After a stop at the sign post forest and a tailgate lunch in Watson Lake, Yukon, we were on the road again, this time heading south! At Junction 37 we moved onto Highway 37 and have been driving on it since. This by no means looks like a highway and more so like an ordinary rural road. A road with no shoulders, no lane lines, lots of bumps and loose gravel . It’s a very simple but beautiful highway running through BC. Lots of ‘watch for wildlife’ signs, however we didn’t see much.
Around 2 PM on September 4 we arrived at Boya Lake provincial Park. Upon our initial arrival, we both agreed this was probably the best site we had been in yet. There were a few drizzles but the sun was peeking through for most of the evening. After setting up camp and looking around a bit, we came to the conclusion this was definitely the best spot yet. Hands down. I could not stop taking pictures. Boya lake is arguably the most stunning place I’ve seen in BC, and not just on this trip.
The glassy, turquoise lake and surrounding mountain ranges gave a pure sense of tranquility and calm. And awe. Truthfully, my eyes welled up as I took in the unreal scenery around me from sitting in my camping chair inches away from the lakes edge. Sleep came easy after a dinner of KD and sausages – yes mom, it was delicious!
We were sad to leave Boya Lake. Considering it was sunny, we took advantage and made a big breakfast. After taking a handful more photos and several deep ‘take it all in’ breaths, we were on the road again. Drove south, through the little Jade City, debated buying a mine that was for sale, and kept going along Highway 37 – which still resembled a rural road. We stopped at Dease Lake for a few photos, a rather large lake. It is clear fall is coming. The mountain sides are bursting in autumn colors. I guess summer is over. The rain we have endured also points to this.
Made it to Kinaskan Lake Provincial Park where we would camp for the night. Another beautiful, quiet lake side campsite, with just a few other people in neighboring sites. The park lady came around and gave us free firewood! “Well, you’re paying to camp here, so no worries!” It was awesome, dry wood. Things you get excited about while camping. Made a big dinner, taking advantage of minimal rain. Rain did come however and we retreated to our truck-home for bedtime reading. This seems to be routine.
Up around 9:30am on September 6, toast for breakfast, pack up and on the road! We were heading to Stewart and Hyder (Alaska) to see some glaciers! This is a bucket list item for me. I have a huge love for geography. I went through basically all of the geo courses when I was at Capilano University (almost majored in geography) and it was the glaciers that really stole my heart. They are the dinosaurs of the natural world. These mammoth ice chunks hold so much history and can teach us so much about our future and climate change. Seeing a glacier, ideally in my home province, was most definitely on my bucket list. We would spend the night in Stewart and venture to see the glacier the next morning.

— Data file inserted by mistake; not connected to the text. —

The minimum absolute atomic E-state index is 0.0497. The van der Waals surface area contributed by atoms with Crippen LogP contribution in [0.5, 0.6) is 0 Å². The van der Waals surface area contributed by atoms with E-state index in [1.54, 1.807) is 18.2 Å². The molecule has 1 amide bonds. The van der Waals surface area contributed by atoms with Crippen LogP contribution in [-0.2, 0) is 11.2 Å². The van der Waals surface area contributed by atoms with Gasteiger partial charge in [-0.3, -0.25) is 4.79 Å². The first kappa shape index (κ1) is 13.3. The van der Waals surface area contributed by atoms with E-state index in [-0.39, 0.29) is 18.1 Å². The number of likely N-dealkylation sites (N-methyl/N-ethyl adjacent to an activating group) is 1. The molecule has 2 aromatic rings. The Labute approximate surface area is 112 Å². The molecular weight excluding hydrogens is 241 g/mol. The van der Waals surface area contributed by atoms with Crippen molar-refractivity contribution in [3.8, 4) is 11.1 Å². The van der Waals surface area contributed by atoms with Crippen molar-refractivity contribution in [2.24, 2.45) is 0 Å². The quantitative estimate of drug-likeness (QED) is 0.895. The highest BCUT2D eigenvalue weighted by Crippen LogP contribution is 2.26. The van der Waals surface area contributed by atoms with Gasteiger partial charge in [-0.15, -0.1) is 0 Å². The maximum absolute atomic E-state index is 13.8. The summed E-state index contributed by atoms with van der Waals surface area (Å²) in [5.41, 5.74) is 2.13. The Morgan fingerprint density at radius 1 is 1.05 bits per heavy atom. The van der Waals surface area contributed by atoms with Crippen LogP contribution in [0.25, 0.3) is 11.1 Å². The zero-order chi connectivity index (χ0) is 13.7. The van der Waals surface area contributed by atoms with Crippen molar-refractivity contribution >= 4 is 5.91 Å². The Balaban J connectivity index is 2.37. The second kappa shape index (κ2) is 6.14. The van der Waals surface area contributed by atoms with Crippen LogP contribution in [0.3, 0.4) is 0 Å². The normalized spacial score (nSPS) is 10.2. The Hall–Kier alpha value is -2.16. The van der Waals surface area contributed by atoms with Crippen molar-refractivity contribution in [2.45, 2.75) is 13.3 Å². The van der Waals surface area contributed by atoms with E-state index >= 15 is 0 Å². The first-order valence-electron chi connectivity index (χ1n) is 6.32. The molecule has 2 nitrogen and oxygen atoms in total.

After a rainy AF afternoon and night at Clements Lake rec site, we packed up the fastest we have, and headed into Stewart/Hyder to go glacier hunting. There are two main glaciers to see in Stewart/Hyder: Bear and Salmon glaciers. Bear glacier can be easily seen from the side of the road while Salmon glacier requires a drive through Hyder, Alaska, and an hour along a service type road, winding up into the mountains to an eventual, breath taking view point where you are overlooking the mass of ice that is Salmon glacier. Wow. Bucket list item, check! I don’t have many other words to describe how cool it was to see. Joe and I were both pretty awe-struck standing at the top, looking down on this massive glacier. A humbling moment. Us humans are so insignificant on this earth compared to these majestically ancient pieces of ice. Ok, enough sappy glacier talk, yah, I’m obsessed.
We made our way back down, slowly, and found the little Bitter Creek Cafe once back in Stewart and enjoyed hot coffee, soup and sandwiches. It was so needed. We are now back on the road, passed through Meziadin Junction, and heading south down the 37. We are trying to get out of the rain. Hearing it’s sunny in Vancouver is a slap to our damp, yet smiling, faces.
Here’s hoping we find drier skies and warmer temps soon!
I didn’t know you were so into geography Christy. Your enthusiasm for glaciers is making me more curious about them.
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